Avery awoke to the smell of maple syrup and the popping of bacon fat. Her mouth watered at a chance for breakfast in bed. When she turned to tell Cameron, she found herself alone.
She jumped out of bed half-awake and searched her room, the bathroom, and over the railing. Where were they? Had they left in the middle of the night? Yes, she’d said things she didn’t mean last night, but that didn’t mean she wanted them gone. She still needed to apologize.
She ran down the steps and almost tripped over Pumpkin. “Dad, where’s Cameron?”
“Right over there,” her father said, and pointed his spatula at the fireplace.
Cameron was sitting on the marble hearth, eating a plate of eggs and toast. Oreo sat on their feet for warmth. When they snuck him a piece of egg, Pumpkin whined and nuzzled her snout into their lap.
“She told me she lives in the woods,” her father explained as he handed her her plate. “I asked if she wanted a ride home, but she said she wanted to wait for you to wake up.”
Avery looked over to them to see how much of that checked out.
They still wouldn’t look at her. Their head kept bobbing, sleep almost in reach. They must’ve stayed up all night.
Avery took their recluse seriously and ate at the kitchen island by herself. Memories of what she’d so boldly asked of them hit her like slow-motion bullets, each one piercing her slower than the next. She regretted everything. Their first sleepover should’ve been filled with movie watching and explaining what a movie was. Eating junk food, making terrible jokes, kissing…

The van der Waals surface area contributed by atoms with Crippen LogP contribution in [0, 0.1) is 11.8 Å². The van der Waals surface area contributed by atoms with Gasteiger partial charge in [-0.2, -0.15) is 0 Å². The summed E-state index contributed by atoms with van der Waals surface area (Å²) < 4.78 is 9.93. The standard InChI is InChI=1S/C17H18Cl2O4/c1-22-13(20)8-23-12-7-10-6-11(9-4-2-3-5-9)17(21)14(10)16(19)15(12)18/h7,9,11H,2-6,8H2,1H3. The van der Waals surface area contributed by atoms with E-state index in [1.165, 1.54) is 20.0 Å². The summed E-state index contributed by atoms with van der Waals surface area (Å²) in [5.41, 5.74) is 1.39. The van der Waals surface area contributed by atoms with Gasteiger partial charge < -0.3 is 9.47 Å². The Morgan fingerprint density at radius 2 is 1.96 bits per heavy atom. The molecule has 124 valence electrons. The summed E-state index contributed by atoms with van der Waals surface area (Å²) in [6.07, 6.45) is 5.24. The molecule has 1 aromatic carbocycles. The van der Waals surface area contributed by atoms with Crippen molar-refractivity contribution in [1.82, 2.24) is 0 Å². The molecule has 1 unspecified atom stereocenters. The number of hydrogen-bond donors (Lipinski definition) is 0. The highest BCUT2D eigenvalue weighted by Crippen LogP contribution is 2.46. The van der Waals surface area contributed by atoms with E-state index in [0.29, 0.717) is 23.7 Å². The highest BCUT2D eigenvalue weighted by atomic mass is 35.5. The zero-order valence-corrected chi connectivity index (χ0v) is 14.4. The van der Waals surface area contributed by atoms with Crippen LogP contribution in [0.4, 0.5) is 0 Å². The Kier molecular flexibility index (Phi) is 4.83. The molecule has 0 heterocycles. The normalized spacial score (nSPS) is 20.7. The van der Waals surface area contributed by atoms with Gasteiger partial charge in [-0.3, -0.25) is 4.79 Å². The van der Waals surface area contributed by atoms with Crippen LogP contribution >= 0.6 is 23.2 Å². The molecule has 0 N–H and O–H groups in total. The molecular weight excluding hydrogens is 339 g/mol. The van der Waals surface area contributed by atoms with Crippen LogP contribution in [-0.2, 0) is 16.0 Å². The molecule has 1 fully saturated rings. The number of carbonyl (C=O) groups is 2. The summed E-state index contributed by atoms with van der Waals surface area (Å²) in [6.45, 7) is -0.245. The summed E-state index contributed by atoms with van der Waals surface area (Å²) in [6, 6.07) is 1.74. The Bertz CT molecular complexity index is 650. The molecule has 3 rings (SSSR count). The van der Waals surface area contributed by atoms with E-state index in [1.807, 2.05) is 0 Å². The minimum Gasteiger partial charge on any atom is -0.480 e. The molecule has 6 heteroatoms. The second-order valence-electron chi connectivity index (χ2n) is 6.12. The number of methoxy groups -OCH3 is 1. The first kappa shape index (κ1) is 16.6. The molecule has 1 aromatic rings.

And what had she done? Forced them to tell her what was in their pants when it never once mattered to her until now. Her self-hatred now equaled how much Cameron likely hated her.
Her father leaned over the counter. “Everything okay?”
She nodded without answering, which told him everything.
“If you want, I can drive her back home. I overheard what went down last night. I mean, I didn’t understand any of it. When did you learn how to speak Dutch?”
“That’s what your mother said. She said it sounds mostly like Dutch, with variants of other languages spliced in.”
She split open her egg. “I never knew. It comes easily to me.”
“Maybe you can take a class on it in high school. Cameron seems to understand you perfectly.”
“Right now, I doubt that.”
Cameron coughed over their meal. Oreo picked up his head and sniffed, then jumped back when Cameron started hacking out their lungs.
“I think they should leave now,” Avery said.
“Okay. Let me get my boots on and clean the kitchen.”
“No, it’s okay. It’ll be quicker if we walk.”
“Shouldn’t you leave a little later when it warms up?”
Avery calculated how much time she had left until the Sun rose. “No, she should leave now. Cameron.”
Cameron stood up immediately, their body swaying.
She gave them one of her old jackets along with a pair of boots that barely fit. Cameron didn’t complain. They hadn’t even said good morning to her, and she didn’t blame them. She hadn’t said it, either.
“Are you sure?” her father asked as they left. “There’s a storm coming down from Michigan. Should be here by tomorrow.”
Avery let go a little smile. “I’m sure I’ll be back by tomorrow.”